One of the first to cast doubt on the spakr etymology of Spooksoliy (and perhaps also of spokānda) was Olyva Koles. In 1911, she suggested in the journal Cūltura that both names might perhaps be based on the Indo-Germanic root sprek-, from which also the German sprechen, the Dutch spreken and the English speak arise. Note that the r was still present in the Anglo-Saxon sprecan. According to Koles, the deletion of the r was not only carried through in English, but in Spocanian as well, and this at such an early date that the old forms Sprooksoliy and sprokānda are not recorded anywhere. 
At that time, her hypothesis may certainly have been called daring, but as she started out from the in my view faulty assumption that the name of our language was derived from our country's name (and not the other way round), she was unfortunately unable to discern a semantic link between "to speak" and our country's name Spooksoliy. She did not get any further than the following suggestion:
"[..] and that is why I tentatively have to assume that our compatriots referred to their nation as Spooksoliy or "Land of Speech", for they were keenly aware of their ability, given by Erget, to 'speak' or to 'narrate'."Here, I think Olyva Koles herself is unable to get away from the romantic-religious train of thought in which the verb "narrate" refers to the oral tradition of saga telling. It is the question in how far the population of these islands were aware of this specific ability, let alone whether this oral saga tradition was so significantly present at that time. Koles seems to be a late victim of this 18th century romanticizing of Vikings.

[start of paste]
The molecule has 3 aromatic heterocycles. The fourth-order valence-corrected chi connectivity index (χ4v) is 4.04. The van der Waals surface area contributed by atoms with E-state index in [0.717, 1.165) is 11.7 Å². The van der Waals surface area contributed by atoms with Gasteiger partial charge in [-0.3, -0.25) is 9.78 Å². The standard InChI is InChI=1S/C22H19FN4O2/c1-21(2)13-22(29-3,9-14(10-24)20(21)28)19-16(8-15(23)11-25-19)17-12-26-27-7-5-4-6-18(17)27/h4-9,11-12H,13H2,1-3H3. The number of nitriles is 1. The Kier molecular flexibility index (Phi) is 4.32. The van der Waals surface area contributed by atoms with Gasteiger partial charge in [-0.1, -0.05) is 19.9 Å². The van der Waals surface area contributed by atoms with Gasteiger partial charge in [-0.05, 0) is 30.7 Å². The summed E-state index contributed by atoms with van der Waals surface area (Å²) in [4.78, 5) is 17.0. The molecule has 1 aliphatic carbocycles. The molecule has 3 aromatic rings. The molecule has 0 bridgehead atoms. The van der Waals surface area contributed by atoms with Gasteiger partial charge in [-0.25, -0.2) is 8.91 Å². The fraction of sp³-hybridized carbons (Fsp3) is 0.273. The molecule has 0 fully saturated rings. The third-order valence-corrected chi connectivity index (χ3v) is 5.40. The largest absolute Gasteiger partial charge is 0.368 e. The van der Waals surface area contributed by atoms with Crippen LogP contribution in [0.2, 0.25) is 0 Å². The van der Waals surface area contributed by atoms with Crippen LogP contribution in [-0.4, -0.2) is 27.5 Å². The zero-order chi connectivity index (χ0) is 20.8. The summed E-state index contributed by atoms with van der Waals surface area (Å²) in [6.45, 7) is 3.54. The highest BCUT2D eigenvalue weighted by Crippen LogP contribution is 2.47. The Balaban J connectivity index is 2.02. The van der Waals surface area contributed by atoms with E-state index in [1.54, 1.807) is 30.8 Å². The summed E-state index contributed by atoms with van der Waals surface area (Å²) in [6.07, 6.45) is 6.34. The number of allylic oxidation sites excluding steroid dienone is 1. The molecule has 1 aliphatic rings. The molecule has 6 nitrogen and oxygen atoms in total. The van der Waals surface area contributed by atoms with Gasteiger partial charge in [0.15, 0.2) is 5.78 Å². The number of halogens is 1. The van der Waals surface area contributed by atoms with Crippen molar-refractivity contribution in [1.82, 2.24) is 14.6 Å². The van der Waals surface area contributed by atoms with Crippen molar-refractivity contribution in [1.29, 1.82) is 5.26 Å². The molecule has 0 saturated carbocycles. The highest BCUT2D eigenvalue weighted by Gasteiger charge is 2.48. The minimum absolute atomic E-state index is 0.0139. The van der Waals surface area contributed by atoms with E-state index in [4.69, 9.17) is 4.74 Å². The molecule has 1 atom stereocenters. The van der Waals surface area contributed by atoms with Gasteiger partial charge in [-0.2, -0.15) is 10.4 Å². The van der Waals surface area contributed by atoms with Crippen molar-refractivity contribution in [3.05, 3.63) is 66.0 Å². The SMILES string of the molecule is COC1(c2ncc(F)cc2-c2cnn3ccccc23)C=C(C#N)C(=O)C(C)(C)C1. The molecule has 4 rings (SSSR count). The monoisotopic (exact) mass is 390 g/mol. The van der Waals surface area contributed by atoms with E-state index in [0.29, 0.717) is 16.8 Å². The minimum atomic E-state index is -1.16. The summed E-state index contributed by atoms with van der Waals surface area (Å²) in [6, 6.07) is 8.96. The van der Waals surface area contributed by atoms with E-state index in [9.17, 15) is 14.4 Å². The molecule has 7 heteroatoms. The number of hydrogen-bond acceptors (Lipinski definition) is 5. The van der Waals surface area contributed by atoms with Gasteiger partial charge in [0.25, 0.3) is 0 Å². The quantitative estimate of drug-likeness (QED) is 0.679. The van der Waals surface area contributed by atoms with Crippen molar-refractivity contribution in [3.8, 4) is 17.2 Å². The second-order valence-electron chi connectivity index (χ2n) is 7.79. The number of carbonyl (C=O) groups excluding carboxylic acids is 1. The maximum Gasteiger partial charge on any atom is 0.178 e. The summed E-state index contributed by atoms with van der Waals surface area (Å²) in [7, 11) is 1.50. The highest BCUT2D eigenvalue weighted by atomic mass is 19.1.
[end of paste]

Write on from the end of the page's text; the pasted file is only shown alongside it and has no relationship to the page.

Nevertheless, I do not wish to brush aside the link she propounds between the Indo-Germanic sprek and our country's and language's name - on the contrary. I suggest that our ancestors selected a name for our language that can be paraphrased as "spirit of speech", compounded of the Germanic roots sprek for "to speak" and ānda for "spirit" (cognate with the Old Norse andi, and meaning the same), that is to say: spokānda. In this respect, we should realize that, at that time (10th century, or perhaps earlier), spokānda did not yet refer to a single "standard language", to be regarded as the precursor of modern Spocanian, but that spokānda rather denoted something like "the power of speech". This power of speech is what a "language" expresses (for if there is no language available, speech is impossible ), and therefore it is feasible that, with spokānda, a semantic shift took place in the direction of "language". But one should bring to mind that each inhabitant of our archipelago using the word spokānda in his own dialect, refers by it to his own dialect, and not to the standard language which allegedly ranks above its dialects.
If we are thus able to explain the name of our language - and it falls outside the scope of this article to substantiate this explanation exhaustively - the following step is that the derivation spokānda > Spooksoliy will have to be explained. In doing so, two questions press themselves upon one: first, how can doubling the vowel from spok to spook be explained, and secondly how do we deal with the element -soliy?